The words of Dee Snider’s semi-rebellious teenage anthem have rarely felt more emotive than they do at the end of Wolfenstein II: The New Colossus. The original version of We’re Not Gonna Take It is a light and fluffy number: the soundtrack to an argument about vegetables at the dinner table rather than the beginning of a debate on the political landscape. After the bloodshed of the first-person shooter is over, a metalcore rendition of the glam rock hit plays out, and summarises the thoughts of many in 2017, as well as the resistance in 1960s America. And there has to be a resistance: the Nazis had a far more successful World War II in this timeline than in ours.
Wolfenstein 2 picks up right after the events of the first game, with former Allied forces soldier B.J. Blazkowicz and his fellow freedom fighters still looking to spill the blood of those persecuting the American people, abolishing the world of Nazi rule in the process. This is over 10 years after U.S.A.’s concession, though, and some Americans are happy under German rule. While taking a stroll through Roswell, New Mexico, you’ll see youngsters queuing up for propaganda movies at their nearby cinema, Ku Klux Klan members looking to impress Nazi soldiers with their pronunciation of German words, and locals whooping and hollering at a parade celebrating the day the war was won – not lost. Of course, you also come across others who recognise you, not as the awful Terror Billy that the Nazis claim you to be, but as the man who is America’s last hope. While occasionally faltering, Wolfenstein II mostly steers clear of nationalist ideology, because Blazkowicz and his buddies’ aim is to free the entire world from the oligarchy, not just the good ol’ U.S. of A. And that’s an important distinction to make, because of those who have welcomed the Third Reich into The Land of the Free, like those Roswell residents mentioned as well as B.J.’s dad.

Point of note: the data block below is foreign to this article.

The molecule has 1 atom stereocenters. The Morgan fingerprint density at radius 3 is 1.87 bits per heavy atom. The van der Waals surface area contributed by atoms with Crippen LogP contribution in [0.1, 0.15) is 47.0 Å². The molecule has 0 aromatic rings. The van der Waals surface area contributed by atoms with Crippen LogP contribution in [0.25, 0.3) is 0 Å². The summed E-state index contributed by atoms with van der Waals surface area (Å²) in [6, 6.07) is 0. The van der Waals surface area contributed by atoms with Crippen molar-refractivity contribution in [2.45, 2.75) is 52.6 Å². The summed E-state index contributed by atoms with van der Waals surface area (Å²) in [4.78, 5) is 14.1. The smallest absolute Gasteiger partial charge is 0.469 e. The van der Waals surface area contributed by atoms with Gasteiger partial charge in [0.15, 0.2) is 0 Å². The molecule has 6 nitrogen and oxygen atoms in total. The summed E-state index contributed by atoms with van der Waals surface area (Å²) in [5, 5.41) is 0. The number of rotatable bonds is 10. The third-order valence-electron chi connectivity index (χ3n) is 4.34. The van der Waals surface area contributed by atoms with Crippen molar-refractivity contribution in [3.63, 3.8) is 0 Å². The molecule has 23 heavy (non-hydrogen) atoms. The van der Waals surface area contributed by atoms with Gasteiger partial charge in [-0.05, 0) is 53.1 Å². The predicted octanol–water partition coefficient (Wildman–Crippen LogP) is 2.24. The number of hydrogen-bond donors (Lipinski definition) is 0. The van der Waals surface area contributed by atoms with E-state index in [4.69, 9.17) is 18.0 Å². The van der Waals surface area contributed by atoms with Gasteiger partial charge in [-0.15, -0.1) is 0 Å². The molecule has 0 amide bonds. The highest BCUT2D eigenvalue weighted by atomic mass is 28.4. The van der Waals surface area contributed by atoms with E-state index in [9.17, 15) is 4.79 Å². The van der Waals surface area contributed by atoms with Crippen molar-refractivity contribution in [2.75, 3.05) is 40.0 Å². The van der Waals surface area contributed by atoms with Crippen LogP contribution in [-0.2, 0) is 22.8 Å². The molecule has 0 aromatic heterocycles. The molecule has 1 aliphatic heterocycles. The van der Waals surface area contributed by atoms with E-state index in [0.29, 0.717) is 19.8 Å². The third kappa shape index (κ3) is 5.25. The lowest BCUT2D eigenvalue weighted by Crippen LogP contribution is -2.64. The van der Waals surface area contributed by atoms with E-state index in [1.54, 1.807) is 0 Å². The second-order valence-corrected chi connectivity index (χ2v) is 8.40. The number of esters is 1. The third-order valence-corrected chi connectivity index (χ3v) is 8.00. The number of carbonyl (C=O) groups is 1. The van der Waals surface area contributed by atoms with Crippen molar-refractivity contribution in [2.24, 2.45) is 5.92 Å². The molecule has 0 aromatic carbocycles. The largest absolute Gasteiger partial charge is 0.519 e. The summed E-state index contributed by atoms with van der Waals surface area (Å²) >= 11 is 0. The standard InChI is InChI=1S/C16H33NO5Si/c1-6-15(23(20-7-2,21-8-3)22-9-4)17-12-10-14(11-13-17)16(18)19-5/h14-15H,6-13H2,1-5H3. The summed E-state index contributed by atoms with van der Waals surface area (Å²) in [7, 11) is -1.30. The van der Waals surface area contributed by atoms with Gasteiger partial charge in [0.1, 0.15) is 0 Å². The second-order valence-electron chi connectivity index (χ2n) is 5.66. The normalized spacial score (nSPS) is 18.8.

The New Colossus delves deeper into Blazkowicz’s past, fleshing out the character who, prior to MachineGames’ reboot, was purely a vessel for violence. While oppression would be seen as explanation enough for many, there’s more to B.J.’s hatred of the Führer’s beliefs. Developer MachineGames explores his childhood and the relationships he had with both his parents, including a powerful opening scene that outlines his father’s distorted views on race, religion and sex, on top of some disturbing moments involving B.J.’s Jewish mother. Wolfenstein’s quieter sections are what see it stand out from similar in the genre. While you could still appreciate the frenetic action without them, the carnage holds more weight if you break it up with heartbreaking scenes exploring B.J.’s upbringing, and moments of tension involving the likes of the returning General Engel.
The best villains are those who truly believe in their goal. They aren’t evil in their own minds, because what they’re doing is right, morphing the truth into whatever they want. Through spot-on writing General Irene Engel is cemented as one of the most deplorable, sadistic characters in recent video game history, and made to come alive via the sublimely uncomfortable, and antagonistic, portrayal by actress Nina Franoszek. Making the Nazis look untoward might be played down as something quite simple by some, but their depiction here expertly straddles a fine line between brutal and theatrical. To be fair, that doesn’t just apply to the baddies.